Visiting Professor of Comparative Literature Julie-Françoise Kruidenier Tolliver '02 gave a paper at a colloquium held May 11-14 at Concordia University, in Montreal. The colloquium was titled Francophonies trans-océaniques: vertiges de la balkanisation, rêves de mondialisation.
Tolliver’s paper, “Solidarités littéraires francophones,” examined 1960s novels and plays by the Senegalese author Sembène Ousmane, the Québécois authors Hubert Aquin and Pierre Vallières, and the Martiniquais author Aimé Césaire.
In these works, Tolliver found literary and political gestures of solidarity linking the various independence movements in which the authors were involved; she drew on these gestures to postulate the existence of a French-language solidarity that existed among intellectuals and writers in the 1960s and that facilitated the imagination of alternative systems of governance in their respective territories. Tolliver also questioned the use of French in the context of this solidarity, determining that French was a tool to be appropriated rather than a steadfastly imperialist language.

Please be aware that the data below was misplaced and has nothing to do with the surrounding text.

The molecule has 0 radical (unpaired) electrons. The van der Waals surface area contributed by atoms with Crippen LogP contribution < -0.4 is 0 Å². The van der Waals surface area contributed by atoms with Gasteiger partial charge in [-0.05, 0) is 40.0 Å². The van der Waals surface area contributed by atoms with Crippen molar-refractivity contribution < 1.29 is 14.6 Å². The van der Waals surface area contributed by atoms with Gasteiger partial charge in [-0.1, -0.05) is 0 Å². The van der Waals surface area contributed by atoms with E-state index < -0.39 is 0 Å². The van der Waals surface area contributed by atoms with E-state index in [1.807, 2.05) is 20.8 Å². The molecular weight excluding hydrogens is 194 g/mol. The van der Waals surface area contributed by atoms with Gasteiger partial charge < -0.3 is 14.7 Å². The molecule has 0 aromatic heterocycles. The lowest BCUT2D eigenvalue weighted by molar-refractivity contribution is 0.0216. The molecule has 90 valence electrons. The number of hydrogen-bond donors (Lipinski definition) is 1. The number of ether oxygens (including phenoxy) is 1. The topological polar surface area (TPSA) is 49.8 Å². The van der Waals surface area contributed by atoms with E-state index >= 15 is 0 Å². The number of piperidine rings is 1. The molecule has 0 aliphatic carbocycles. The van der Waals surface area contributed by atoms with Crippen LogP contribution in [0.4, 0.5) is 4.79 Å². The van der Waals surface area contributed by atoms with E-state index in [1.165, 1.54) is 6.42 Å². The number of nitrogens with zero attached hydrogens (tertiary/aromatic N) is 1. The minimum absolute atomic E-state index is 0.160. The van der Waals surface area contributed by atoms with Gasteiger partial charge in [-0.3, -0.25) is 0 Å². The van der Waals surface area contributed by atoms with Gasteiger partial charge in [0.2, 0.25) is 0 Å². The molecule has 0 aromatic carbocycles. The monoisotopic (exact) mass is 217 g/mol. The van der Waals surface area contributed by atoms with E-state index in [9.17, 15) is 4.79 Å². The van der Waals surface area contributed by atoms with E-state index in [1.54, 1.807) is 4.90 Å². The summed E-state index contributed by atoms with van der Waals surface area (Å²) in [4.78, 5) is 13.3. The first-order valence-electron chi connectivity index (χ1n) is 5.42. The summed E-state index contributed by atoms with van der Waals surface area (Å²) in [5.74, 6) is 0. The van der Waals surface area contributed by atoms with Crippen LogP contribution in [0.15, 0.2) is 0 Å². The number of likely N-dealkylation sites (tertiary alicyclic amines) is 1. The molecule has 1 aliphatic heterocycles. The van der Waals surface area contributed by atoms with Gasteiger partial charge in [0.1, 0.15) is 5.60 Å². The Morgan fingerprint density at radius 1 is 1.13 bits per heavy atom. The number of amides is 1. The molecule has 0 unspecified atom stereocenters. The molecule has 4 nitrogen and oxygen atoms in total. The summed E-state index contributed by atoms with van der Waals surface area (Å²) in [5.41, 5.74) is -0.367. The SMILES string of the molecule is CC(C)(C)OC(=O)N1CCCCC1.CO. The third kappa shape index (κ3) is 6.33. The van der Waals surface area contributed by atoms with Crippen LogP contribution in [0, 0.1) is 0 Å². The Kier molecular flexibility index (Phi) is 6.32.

The colloquium brought together francophone scholars from around the world to discuss French-language cultures (American, African, Asian, European) in relation to each other. Some of the themes discussed included the deterritorialized nature of the francophone experience, the possibility of a francophone “transculturality” or of francophone identitary reconstructions, the translation and diffusion of francophone literature, and possible modes of francophone literary resistance.